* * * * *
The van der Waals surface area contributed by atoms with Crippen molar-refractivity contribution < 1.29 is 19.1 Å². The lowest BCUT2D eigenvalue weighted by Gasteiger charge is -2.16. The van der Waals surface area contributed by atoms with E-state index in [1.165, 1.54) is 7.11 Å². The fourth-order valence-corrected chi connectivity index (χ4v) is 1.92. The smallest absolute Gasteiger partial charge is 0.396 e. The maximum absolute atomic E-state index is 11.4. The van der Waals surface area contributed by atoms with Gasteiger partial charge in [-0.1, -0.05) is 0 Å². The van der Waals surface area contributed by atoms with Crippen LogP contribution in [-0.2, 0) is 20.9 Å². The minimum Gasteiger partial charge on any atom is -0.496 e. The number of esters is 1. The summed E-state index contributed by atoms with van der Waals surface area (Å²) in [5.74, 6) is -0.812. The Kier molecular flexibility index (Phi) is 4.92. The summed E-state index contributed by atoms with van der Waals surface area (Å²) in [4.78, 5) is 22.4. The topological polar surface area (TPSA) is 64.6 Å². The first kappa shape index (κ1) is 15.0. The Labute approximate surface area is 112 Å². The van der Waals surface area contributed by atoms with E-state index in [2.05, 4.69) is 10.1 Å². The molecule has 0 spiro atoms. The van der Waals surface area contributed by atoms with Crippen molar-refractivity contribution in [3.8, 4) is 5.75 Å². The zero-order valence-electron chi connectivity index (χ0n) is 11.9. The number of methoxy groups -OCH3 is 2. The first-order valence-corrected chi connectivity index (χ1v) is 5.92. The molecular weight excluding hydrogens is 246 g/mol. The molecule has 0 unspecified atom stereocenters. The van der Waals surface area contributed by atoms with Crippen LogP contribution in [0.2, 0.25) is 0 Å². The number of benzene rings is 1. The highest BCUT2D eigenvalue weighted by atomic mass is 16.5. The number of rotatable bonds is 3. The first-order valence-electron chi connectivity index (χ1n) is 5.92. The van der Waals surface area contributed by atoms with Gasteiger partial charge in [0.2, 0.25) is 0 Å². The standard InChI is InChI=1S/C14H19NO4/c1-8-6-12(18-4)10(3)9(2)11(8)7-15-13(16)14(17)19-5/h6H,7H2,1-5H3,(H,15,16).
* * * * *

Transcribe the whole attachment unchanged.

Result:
The van der Waals surface area contributed by atoms with Crippen molar-refractivity contribution < 1.29 is 19.1 Å². The lowest BCUT2D eigenvalue weighted by Gasteiger charge is -2.16. The van der Waals surface area contributed by atoms with E-state index in [1.165, 1.54) is 7.11 Å². The fourth-order valence-corrected chi connectivity index (χ4v) is 1.92. The smallest absolute Gasteiger partial charge is 0.396 e. The maximum absolute atomic E-state index is 11.4. The van der Waals surface area contributed by atoms with Gasteiger partial charge in [-0.1, -0.05) is 0 Å². The van der Waals surface area contributed by atoms with Crippen LogP contribution in [-0.2, 0) is 20.9 Å². The minimum Gasteiger partial charge on any atom is -0.496 e. The number of esters is 1. The summed E-state index contributed by atoms with van der Waals surface area (Å²) in [5.74, 6) is -0.812. The Kier molecular flexibility index (Phi) is 4.92. The summed E-state index contributed by atoms with van der Waals surface area (Å²) in [4.78, 5) is 22.4. The topological polar surface area (TPSA) is 64.6 Å². The first kappa shape index (κ1) is 15.0. The Labute approximate surface area is 112 Å². The van der Waals surface area contributed by atoms with E-state index in [2.05, 4.69) is 10.1 Å². The molecule has 0 spiro atoms. The van der Waals surface area contributed by atoms with Crippen molar-refractivity contribution in [3.8, 4) is 5.75 Å². The zero-order valence-electron chi connectivity index (χ0n) is 11.9. The number of methoxy groups -OCH3 is 2. The first-order valence-corrected chi connectivity index (χ1v) is 5.92. The molecular weight excluding hydrogens is 246 g/mol. The molecule has 0 unspecified atom stereocenters. The van der Waals surface area contributed by atoms with Crippen LogP contribution in [0.2, 0.25) is 0 Å². The number of benzene rings is 1. The highest BCUT2D eigenvalue weighted by atomic mass is 16.5. The number of rotatable bonds is 3. The first-order valence-electron chi connectivity index (χ1n) is 5.92. The van der Waals surface area contributed by atoms with Gasteiger partial charge in [0.2, 0.25) is 0 Å². The standard InChI is InChI=1S/C14H19NO4/c1-8-6-12(18-4)10(3)9(2)11(8)7-15-13(16)14(17)19-5/h6H,7H2,1-5H3,(H,15,16).